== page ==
How Twitter Miscounted the Number of Users It Has (Again)
Twitter’s been in the headlines a lot recently, and we mean a lot. Taking a break from the news that Elon Musk bought the platform, it now seems like the social media platform doesn’t quite know how to count.
The company itself revealed that it has been miscounting the number of daily users it has for three years. Here, we’re going to take a look at how this happened.
Twitter Revealed It’s Been Miscounting Users for Over Three Years
In the company’s latest earnings report, Twitter had a dedicated section explaining how it had been miscounting its number of daily active users (DAUs). The daily active users figure accounts for the number of Twitter users that actually use the platform on a daily basis–be it online or on the app. Those using Twitter without an account aren’t counted, either.
The findings reveal that Twitter miscounted the number of DAUs it had between Q1 of 2019 and Q4 of 2021 (the start of 2019 to the end of 2021). But this isn’t the first time Twitter miscounted its users.
Back in 2017, Mashable revealed that Twitter was miscounting its number of daily active users by one to two million. Again, the miscount had taken place over a separate three-year span (since 2014).
It’s pretty incredulous that a company as large as Twitter has miscounted its user numbers on two separate occasions, spanning a total of six years. You’d have thought the company would have learned the first time around.
How Has Twitter Been Miscounting Users?
Back in 2017, the miscount in daily active users was down to third-party apps. Twitter had mistakenly counted the users of third-party apps into its own count, likely due to connections between apps or third-party Twitter clients.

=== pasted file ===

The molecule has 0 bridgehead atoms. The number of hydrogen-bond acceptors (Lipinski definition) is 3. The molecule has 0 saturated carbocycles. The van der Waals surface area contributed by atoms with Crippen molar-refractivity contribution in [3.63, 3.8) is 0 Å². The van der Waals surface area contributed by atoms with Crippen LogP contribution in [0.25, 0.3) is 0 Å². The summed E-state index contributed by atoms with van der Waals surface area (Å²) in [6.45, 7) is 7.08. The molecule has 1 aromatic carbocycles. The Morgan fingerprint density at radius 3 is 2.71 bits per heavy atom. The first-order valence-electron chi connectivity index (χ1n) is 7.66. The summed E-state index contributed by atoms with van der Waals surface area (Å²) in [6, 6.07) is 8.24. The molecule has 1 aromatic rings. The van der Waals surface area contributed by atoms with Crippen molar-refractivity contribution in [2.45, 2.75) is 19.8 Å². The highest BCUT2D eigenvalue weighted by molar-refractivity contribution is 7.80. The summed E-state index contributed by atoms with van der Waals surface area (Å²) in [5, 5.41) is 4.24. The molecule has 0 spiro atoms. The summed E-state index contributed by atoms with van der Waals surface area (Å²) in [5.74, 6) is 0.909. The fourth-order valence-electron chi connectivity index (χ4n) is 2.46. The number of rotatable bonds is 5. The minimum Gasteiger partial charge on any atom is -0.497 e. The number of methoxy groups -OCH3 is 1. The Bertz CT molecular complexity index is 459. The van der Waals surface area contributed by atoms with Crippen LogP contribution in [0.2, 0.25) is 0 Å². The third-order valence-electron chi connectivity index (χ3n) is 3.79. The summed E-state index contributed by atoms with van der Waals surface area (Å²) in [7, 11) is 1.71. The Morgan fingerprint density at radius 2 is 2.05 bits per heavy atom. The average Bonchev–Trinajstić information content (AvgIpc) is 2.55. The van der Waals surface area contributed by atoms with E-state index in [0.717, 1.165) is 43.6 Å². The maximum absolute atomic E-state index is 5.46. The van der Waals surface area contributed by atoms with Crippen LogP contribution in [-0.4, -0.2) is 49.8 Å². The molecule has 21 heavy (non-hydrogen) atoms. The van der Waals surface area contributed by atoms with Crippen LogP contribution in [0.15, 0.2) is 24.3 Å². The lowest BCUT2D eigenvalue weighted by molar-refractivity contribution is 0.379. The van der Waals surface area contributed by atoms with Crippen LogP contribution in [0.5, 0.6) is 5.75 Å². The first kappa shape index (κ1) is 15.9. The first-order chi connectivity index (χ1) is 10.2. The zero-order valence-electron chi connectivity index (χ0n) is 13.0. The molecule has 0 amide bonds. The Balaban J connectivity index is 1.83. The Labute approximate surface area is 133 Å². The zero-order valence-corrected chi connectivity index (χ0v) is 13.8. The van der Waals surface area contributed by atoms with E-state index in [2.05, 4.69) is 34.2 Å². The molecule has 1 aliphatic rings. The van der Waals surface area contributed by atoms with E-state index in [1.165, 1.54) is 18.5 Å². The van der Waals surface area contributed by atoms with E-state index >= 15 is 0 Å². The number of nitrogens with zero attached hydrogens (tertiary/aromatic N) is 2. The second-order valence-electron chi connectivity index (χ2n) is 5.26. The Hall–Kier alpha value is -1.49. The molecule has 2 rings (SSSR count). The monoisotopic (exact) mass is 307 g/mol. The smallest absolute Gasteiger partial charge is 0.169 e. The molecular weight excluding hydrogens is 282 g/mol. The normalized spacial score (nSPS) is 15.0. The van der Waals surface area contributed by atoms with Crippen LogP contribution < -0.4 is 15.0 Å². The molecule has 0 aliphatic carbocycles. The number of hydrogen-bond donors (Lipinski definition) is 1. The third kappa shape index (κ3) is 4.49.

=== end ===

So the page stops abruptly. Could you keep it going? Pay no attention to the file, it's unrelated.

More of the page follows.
This time around, the miscount came down to Twitter’s own multi-account feature. The feature, which allows users to easily link and switch between accounts, had been counting all accounts under the primary one.
This means that when the primary account was used, each of the other accounts (up to four) was also recorded as being active, even if they weren’t used.
While the revelation might not seem like a huge deal, it means that Twitter has been reporting inaccurate user numbers. It’s likely these numbers influenced investors decisions in buying Twitter stock, to a degree. Fortunately, the miscount wasn’t by too much, so it’s unlikely to have had any major impact.
So, How Many Users Does Twitter Have?
Alongside the revelation of the miscount, Twitter did provide the correct user count after adjusting it. Recounted data is only available from Q4 2020, due to data retention policies. The company even included a handy little table of the differences, just so we don’t have to do the math ourselves.
As you can see, Twitter counted an average of 1.66 million extra users on a quarterly basis, with some variances per quarter. In total, there was an 8.3 million user overestimate from Q4 2020 to Q4 2021.
Twitter Is Set for Change, and Lots of It
This isn’t the only funny business with Twitter’s user numbers. Since Musk’s purchase of the company, some users have reported an increase in their follower numbers without receiving any new followers.
Be it user numbers, the company’s owner, or policies, a lot of change is coming for Twitter after the sale. It’ll be interesting to see exactly what happens.